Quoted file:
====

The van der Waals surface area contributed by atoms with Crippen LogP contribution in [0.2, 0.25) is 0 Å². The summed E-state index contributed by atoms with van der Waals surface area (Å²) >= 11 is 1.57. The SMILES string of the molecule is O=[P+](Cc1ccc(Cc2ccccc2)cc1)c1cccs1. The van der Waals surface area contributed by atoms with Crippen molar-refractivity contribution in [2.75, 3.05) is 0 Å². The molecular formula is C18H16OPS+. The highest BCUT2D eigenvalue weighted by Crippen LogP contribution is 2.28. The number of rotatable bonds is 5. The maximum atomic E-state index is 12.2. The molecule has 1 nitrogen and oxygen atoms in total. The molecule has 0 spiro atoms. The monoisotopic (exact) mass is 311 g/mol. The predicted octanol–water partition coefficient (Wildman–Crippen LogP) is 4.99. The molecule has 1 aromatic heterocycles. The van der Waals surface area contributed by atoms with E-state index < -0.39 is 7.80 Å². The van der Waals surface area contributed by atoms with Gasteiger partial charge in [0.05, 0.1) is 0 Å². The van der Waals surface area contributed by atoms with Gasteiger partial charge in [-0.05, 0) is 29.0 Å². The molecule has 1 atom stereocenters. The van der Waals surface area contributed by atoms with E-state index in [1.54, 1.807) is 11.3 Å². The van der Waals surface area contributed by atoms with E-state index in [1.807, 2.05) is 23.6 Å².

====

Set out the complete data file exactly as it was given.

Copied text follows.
The van der Waals surface area contributed by atoms with Crippen LogP contribution in [0.2, 0.25) is 0 Å². The summed E-state index contributed by atoms with van der Waals surface area (Å²) >= 11 is 1.57. The SMILES string of the molecule is O=[P+](Cc1ccc(Cc2ccccc2)cc1)c1cccs1. The van der Waals surface area contributed by atoms with Crippen molar-refractivity contribution in [2.75, 3.05) is 0 Å². The molecular formula is C18H16OPS+. The highest BCUT2D eigenvalue weighted by Crippen LogP contribution is 2.28. The number of rotatable bonds is 5. The maximum atomic E-state index is 12.2. The molecule has 1 nitrogen and oxygen atoms in total. The molecule has 0 spiro atoms. The monoisotopic (exact) mass is 311 g/mol. The predicted octanol–water partition coefficient (Wildman–Crippen LogP) is 4.99. The molecule has 1 aromatic heterocycles. The van der Waals surface area contributed by atoms with E-state index < -0.39 is 7.80 Å². The van der Waals surface area contributed by atoms with Gasteiger partial charge in [0.05, 0.1) is 0 Å². The van der Waals surface area contributed by atoms with Gasteiger partial charge in [-0.05, 0) is 29.0 Å². The molecule has 1 atom stereocenters. The van der Waals surface area contributed by atoms with E-state index in [1.54, 1.807) is 11.3 Å². The van der Waals surface area contributed by atoms with E-state index in [1.807, 2.05) is 23.6 Å².